Those two specimens, which clearly belong to the same species, now comprise the totality of the order Aethiocarenodea. The largest order of insects, by comparison, is Coleoptera, the beetles, with hundreds of thousands of known species.

Needless to say, this species from such ancient amber is long extinct. It obviously had special features that allowed it to survive in the forests of what is now Burma, 100 million years ago, but for some unknown reason it disappeared. Loss of its preferred habitat is a likely possibility.

“The strangest thing about this insect is that the head looked so much like the way aliens are often portrayed,” Poinar said. “With its long neck, big eyes and strange oblong head, I thought it resembled E.T. I even made a Halloween mask that resembled the head of this insect. But when I wore the mask when trick-or-treaters came by, it scared the little kids so much I took it off.”

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George Poinar, Jr.

poinarg@science.oregonstate.edu

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New order

New order of insect


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Strange head


Neck glands
Neck glands

‘Navigators’ help indigenous cancer patients overcome barriers to diagnosis, treatment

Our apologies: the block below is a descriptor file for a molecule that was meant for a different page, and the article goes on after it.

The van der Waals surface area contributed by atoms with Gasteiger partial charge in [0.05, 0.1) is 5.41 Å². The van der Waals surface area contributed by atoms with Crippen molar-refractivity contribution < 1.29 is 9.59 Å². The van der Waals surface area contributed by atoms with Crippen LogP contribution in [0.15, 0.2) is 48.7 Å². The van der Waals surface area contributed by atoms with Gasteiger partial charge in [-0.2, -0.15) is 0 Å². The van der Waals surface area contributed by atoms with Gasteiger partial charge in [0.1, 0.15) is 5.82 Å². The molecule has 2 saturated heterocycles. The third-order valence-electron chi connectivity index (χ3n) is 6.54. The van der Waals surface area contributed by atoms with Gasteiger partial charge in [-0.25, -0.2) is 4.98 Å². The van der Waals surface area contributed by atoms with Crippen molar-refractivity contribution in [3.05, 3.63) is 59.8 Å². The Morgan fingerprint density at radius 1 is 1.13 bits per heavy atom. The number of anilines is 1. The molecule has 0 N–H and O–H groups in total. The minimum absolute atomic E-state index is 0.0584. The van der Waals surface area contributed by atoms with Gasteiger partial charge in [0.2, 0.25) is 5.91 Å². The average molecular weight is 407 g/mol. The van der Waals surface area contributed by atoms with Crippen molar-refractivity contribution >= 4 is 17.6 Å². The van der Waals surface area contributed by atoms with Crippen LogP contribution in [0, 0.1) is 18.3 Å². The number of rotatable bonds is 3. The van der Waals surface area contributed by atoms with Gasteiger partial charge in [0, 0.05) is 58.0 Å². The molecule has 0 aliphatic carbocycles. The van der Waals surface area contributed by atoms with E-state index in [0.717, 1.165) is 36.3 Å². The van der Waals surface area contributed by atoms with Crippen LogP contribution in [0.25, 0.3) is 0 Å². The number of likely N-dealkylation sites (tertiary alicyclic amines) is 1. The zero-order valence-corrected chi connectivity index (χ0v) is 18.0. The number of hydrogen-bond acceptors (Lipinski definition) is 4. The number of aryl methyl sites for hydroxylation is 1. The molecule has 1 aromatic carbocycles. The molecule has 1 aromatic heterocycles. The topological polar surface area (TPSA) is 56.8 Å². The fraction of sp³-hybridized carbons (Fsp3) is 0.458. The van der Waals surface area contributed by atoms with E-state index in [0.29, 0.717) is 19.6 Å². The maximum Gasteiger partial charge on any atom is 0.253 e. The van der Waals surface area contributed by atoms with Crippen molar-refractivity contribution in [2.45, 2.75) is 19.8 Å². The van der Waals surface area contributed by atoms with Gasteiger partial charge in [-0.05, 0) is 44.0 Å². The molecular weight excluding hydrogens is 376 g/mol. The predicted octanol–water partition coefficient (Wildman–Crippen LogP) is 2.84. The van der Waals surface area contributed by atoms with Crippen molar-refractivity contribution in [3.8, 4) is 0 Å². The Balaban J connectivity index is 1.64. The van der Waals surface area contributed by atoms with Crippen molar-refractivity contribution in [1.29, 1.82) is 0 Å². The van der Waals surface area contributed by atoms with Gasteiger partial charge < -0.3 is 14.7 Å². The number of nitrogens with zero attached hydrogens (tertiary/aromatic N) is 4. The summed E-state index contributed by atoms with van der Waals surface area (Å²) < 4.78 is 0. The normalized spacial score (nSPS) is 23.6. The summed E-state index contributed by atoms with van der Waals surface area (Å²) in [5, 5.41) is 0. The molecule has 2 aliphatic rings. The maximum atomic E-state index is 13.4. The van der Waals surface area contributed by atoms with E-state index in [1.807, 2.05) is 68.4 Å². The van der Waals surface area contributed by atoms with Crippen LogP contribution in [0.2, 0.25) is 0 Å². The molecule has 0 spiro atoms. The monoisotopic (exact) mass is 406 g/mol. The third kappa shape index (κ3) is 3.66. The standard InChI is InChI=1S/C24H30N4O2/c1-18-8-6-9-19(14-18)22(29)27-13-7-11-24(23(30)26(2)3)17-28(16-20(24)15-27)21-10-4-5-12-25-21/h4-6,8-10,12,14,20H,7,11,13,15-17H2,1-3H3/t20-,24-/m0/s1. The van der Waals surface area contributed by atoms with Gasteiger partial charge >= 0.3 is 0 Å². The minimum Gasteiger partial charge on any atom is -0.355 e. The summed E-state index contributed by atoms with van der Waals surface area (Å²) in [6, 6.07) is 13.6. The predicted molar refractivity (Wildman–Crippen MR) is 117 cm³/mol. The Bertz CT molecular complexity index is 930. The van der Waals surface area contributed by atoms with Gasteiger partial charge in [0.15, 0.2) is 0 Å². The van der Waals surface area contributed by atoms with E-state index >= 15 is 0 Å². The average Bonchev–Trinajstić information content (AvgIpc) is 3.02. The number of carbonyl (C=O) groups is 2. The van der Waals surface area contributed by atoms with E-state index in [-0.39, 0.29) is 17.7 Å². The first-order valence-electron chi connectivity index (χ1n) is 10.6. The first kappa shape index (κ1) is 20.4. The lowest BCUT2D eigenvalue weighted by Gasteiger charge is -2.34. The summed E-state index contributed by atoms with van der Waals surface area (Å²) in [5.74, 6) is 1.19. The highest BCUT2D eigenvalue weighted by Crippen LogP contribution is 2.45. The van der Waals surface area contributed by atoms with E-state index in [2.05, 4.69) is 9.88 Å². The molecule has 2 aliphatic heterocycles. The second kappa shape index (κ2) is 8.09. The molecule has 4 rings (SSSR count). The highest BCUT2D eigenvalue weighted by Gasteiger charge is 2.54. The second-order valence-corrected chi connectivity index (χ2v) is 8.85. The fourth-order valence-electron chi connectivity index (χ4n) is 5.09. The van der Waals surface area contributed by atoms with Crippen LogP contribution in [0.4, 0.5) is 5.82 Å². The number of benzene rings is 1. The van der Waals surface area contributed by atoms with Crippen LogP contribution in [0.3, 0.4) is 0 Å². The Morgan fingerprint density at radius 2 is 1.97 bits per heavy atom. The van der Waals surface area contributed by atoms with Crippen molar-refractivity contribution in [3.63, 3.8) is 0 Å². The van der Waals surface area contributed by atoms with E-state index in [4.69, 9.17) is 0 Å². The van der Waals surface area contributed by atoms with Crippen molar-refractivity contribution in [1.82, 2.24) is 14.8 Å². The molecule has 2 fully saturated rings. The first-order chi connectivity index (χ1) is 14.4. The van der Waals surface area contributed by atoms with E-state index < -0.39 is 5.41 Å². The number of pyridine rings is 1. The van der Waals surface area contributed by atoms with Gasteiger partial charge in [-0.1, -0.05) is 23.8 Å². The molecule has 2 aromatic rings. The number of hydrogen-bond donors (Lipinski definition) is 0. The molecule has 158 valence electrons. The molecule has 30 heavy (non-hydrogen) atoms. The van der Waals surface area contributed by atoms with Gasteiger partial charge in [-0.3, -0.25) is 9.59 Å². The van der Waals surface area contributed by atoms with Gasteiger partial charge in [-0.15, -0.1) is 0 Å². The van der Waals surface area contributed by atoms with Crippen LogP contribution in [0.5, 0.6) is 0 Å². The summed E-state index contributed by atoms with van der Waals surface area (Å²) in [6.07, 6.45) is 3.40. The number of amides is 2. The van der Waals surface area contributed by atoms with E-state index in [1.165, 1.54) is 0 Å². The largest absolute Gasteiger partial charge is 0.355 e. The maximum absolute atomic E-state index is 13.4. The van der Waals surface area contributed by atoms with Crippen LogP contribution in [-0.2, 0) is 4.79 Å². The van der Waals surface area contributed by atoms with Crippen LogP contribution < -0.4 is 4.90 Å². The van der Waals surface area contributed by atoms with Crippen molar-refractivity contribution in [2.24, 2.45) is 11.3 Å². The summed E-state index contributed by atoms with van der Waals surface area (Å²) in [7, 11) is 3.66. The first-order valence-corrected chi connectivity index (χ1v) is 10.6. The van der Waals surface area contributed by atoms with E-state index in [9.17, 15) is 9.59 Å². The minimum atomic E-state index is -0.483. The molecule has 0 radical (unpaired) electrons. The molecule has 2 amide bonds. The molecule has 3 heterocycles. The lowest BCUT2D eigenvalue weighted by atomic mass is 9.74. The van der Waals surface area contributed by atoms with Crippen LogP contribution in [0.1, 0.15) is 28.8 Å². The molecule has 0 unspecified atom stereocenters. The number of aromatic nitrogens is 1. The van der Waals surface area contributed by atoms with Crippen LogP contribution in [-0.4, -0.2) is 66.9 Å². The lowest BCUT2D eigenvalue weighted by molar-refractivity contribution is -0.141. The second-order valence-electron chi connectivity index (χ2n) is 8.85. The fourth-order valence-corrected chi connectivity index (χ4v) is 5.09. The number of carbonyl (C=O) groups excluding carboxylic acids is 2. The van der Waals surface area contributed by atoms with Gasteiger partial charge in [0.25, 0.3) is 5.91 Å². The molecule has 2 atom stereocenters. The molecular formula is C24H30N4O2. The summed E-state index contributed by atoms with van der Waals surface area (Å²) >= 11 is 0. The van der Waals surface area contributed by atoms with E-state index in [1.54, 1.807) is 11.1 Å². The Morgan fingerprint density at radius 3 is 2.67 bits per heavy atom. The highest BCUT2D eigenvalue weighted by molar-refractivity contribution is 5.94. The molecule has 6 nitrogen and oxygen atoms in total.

CORVALLIS, Ore. – New research shows that patient “navigators” are a valuable resource for American Indians and Alaskan Natives with cancer as they try to overcome barriers to diagnosis and care, and may offer a path to improved treatment outcomes.

The findings, recently published in the Journal of Primary Prevention, are important because American Indians and Alaskan Natives are stricken with cancer at the same rate as non-Hispanic white people but have lower five-year survivorship rates, and are more likely to die of cancer in general.

Indigenous patients in the Pacific Northwest working with a navigator were almost four times more likely to have a definitive diagnosis within a year of an abnormal screening result than patients without a navigator, the research indicated.

In addition, patients in the study praised their navigators’ ability to provide emotional and logistical support throughout the complicated and often-confusing treatment process. A navigator coordinated patients’ care between multiple providers and agencies and helped connect patients to support groups and other resources.